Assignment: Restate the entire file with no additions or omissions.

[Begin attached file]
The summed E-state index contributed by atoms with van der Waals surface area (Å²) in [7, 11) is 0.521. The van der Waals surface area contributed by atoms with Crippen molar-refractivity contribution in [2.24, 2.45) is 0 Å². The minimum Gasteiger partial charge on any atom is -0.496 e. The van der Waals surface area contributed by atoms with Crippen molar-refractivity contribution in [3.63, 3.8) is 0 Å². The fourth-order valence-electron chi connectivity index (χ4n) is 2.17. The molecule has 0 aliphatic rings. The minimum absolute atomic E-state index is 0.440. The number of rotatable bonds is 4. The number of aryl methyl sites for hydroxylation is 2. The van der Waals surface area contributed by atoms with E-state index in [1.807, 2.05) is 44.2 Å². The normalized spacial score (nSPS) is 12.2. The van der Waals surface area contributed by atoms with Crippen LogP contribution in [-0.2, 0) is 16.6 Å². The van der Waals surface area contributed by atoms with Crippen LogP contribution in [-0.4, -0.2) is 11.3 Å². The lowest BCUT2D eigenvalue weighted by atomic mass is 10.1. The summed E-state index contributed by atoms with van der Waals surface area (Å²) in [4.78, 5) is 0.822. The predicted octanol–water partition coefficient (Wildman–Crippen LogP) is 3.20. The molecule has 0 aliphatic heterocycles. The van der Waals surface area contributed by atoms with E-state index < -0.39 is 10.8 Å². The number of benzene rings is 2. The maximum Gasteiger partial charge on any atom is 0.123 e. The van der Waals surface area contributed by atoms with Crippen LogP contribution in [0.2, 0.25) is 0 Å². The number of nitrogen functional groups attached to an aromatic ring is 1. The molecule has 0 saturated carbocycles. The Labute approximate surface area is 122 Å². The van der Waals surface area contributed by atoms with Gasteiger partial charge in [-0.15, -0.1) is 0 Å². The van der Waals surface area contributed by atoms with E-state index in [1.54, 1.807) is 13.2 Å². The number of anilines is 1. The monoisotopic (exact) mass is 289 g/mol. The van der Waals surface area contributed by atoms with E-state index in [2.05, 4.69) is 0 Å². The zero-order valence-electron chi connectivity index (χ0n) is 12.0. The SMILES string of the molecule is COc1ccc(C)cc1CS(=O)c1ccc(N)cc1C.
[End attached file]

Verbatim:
The summed E-state index contributed by atoms with van der Waals surface area (Å²) in [7, 11) is 0.521. The van der Waals surface area contributed by atoms with Crippen molar-refractivity contribution in [2.24, 2.45) is 0 Å². The minimum Gasteiger partial charge on any atom is -0.496 e. The van der Waals surface area contributed by atoms with Crippen molar-refractivity contribution in [3.63, 3.8) is 0 Å². The fourth-order valence-electron chi connectivity index (χ4n) is 2.17. The molecule has 0 aliphatic rings. The minimum absolute atomic E-state index is 0.440. The number of rotatable bonds is 4. The number of aryl methyl sites for hydroxylation is 2. The van der Waals surface area contributed by atoms with E-state index in [1.807, 2.05) is 44.2 Å². The normalized spacial score (nSPS) is 12.2. The van der Waals surface area contributed by atoms with Crippen LogP contribution in [-0.2, 0) is 16.6 Å². The van der Waals surface area contributed by atoms with Crippen LogP contribution in [-0.4, -0.2) is 11.3 Å². The lowest BCUT2D eigenvalue weighted by atomic mass is 10.1. The summed E-state index contributed by atoms with van der Waals surface area (Å²) in [4.78, 5) is 0.822. The predicted octanol–water partition coefficient (Wildman–Crippen LogP) is 3.20. The molecule has 0 aliphatic heterocycles. The van der Waals surface area contributed by atoms with E-state index < -0.39 is 10.8 Å². The number of benzene rings is 2. The maximum Gasteiger partial charge on any atom is 0.123 e. The van der Waals surface area contributed by atoms with Crippen LogP contribution in [0.2, 0.25) is 0 Å². The number of nitrogen functional groups attached to an aromatic ring is 1. The molecule has 0 saturated carbocycles. The Labute approximate surface area is 122 Å². The van der Waals surface area contributed by atoms with Gasteiger partial charge in [-0.15, -0.1) is 0 Å². The van der Waals surface area contributed by atoms with E-state index in [1.54, 1.807) is 13.2 Å². The number of anilines is 1. The monoisotopic (exact) mass is 289 g/mol. The van der Waals surface area contributed by atoms with E-state index in [2.05, 4.69) is 0 Å². The zero-order valence-electron chi connectivity index (χ0n) is 12.0. The SMILES string of the molecule is COc1ccc(C)cc1CS(=O)c1ccc(N)cc1C.